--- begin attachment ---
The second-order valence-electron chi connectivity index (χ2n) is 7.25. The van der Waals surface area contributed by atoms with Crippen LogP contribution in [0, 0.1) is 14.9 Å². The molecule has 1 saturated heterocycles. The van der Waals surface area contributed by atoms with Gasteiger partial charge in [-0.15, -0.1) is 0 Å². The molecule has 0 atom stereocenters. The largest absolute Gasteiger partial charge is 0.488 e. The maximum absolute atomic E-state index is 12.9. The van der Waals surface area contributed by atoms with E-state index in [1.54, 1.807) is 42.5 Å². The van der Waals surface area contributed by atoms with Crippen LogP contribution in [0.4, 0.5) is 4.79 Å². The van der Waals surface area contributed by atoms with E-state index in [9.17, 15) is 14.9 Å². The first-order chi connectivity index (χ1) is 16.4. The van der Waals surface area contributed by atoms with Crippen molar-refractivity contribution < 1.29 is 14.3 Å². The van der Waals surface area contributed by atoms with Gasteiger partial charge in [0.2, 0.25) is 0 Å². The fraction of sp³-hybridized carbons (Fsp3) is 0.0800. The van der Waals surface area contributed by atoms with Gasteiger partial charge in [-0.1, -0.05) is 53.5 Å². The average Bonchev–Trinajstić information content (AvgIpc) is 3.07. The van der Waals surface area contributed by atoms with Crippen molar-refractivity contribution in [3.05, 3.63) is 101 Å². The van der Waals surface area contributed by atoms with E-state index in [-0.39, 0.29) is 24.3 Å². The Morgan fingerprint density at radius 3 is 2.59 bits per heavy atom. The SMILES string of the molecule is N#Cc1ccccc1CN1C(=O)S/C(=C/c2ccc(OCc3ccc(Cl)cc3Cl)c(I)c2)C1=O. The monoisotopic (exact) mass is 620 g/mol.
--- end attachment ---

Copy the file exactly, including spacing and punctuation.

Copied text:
The second-order valence-electron chi connectivity index (χ2n) is 7.25. The van der Waals surface area contributed by atoms with Crippen LogP contribution in [0, 0.1) is 14.9 Å². The molecule has 1 saturated heterocycles. The van der Waals surface area contributed by atoms with Gasteiger partial charge in [-0.15, -0.1) is 0 Å². The molecule has 0 atom stereocenters. The largest absolute Gasteiger partial charge is 0.488 e. The maximum absolute atomic E-state index is 12.9. The van der Waals surface area contributed by atoms with E-state index in [1.54, 1.807) is 42.5 Å². The van der Waals surface area contributed by atoms with Crippen LogP contribution in [0.4, 0.5) is 4.79 Å². The van der Waals surface area contributed by atoms with E-state index in [9.17, 15) is 14.9 Å². The first-order chi connectivity index (χ1) is 16.4. The van der Waals surface area contributed by atoms with Crippen molar-refractivity contribution < 1.29 is 14.3 Å². The van der Waals surface area contributed by atoms with Gasteiger partial charge in [0.2, 0.25) is 0 Å². The fraction of sp³-hybridized carbons (Fsp3) is 0.0800. The van der Waals surface area contributed by atoms with Gasteiger partial charge in [-0.1, -0.05) is 53.5 Å². The average Bonchev–Trinajstić information content (AvgIpc) is 3.07. The van der Waals surface area contributed by atoms with Crippen molar-refractivity contribution in [3.05, 3.63) is 101 Å². The van der Waals surface area contributed by atoms with E-state index in [-0.39, 0.29) is 24.3 Å². The Morgan fingerprint density at radius 3 is 2.59 bits per heavy atom. The SMILES string of the molecule is N#Cc1ccccc1CN1C(=O)S/C(=C/c2ccc(OCc3ccc(Cl)cc3Cl)c(I)c2)C1=O. The monoisotopic (exact) mass is 620 g/mol.